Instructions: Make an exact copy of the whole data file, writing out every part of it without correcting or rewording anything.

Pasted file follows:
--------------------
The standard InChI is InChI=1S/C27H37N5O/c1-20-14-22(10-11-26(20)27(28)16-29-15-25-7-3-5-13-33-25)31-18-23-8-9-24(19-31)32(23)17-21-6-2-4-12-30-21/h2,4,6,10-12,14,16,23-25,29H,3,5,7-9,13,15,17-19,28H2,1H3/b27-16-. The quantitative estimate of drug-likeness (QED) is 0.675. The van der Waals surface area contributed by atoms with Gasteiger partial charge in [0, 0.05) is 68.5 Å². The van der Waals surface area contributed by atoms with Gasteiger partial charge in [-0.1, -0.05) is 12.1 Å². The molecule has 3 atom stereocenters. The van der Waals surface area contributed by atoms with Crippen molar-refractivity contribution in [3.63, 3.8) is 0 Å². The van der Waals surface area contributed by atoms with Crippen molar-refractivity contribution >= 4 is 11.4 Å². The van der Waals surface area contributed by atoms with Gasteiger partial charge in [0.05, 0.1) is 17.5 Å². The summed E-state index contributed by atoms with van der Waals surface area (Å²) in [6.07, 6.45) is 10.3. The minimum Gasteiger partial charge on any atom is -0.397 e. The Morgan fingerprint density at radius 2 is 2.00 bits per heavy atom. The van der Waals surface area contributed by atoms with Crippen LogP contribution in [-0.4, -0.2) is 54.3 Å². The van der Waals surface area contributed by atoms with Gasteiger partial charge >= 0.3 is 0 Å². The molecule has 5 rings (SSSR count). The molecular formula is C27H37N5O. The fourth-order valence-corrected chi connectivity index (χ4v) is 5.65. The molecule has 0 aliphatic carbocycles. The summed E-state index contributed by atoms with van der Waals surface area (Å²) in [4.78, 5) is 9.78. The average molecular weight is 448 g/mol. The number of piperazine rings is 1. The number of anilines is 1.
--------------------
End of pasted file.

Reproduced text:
The standard InChI is InChI=1S/C27H37N5O/c1-20-14-22(10-11-26(20)27(28)16-29-15-25-7-3-5-13-33-25)31-18-23-8-9-24(19-31)32(23)17-21-6-2-4-12-30-21/h2,4,6,10-12,14,16,23-25,29H,3,5,7-9,13,15,17-19,28H2,1H3/b27-16-. The quantitative estimate of drug-likeness (QED) is 0.675. The van der Waals surface area contributed by atoms with Gasteiger partial charge in [0, 0.05) is 68.5 Å². The van der Waals surface area contributed by atoms with Gasteiger partial charge in [-0.1, -0.05) is 12.1 Å². The molecule has 3 atom stereocenters. The van der Waals surface area contributed by atoms with Crippen molar-refractivity contribution in [3.63, 3.8) is 0 Å². The van der Waals surface area contributed by atoms with Crippen molar-refractivity contribution >= 4 is 11.4 Å². The van der Waals surface area contributed by atoms with Gasteiger partial charge in [0.05, 0.1) is 17.5 Å². The summed E-state index contributed by atoms with van der Waals surface area (Å²) in [6.07, 6.45) is 10.3. The minimum Gasteiger partial charge on any atom is -0.397 e. The Morgan fingerprint density at radius 2 is 2.00 bits per heavy atom. The van der Waals surface area contributed by atoms with Crippen LogP contribution in [-0.4, -0.2) is 54.3 Å². The van der Waals surface area contributed by atoms with Gasteiger partial charge >= 0.3 is 0 Å². The molecule has 5 rings (SSSR count). The molecular formula is C27H37N5O. The fourth-order valence-corrected chi connectivity index (χ4v) is 5.65. The molecule has 0 aliphatic carbocycles. The summed E-state index contributed by atoms with van der Waals surface area (Å²) in [4.78, 5) is 9.78. The average molecular weight is 448 g/mol. The number of piperazine rings is 1. The number of anilines is 1.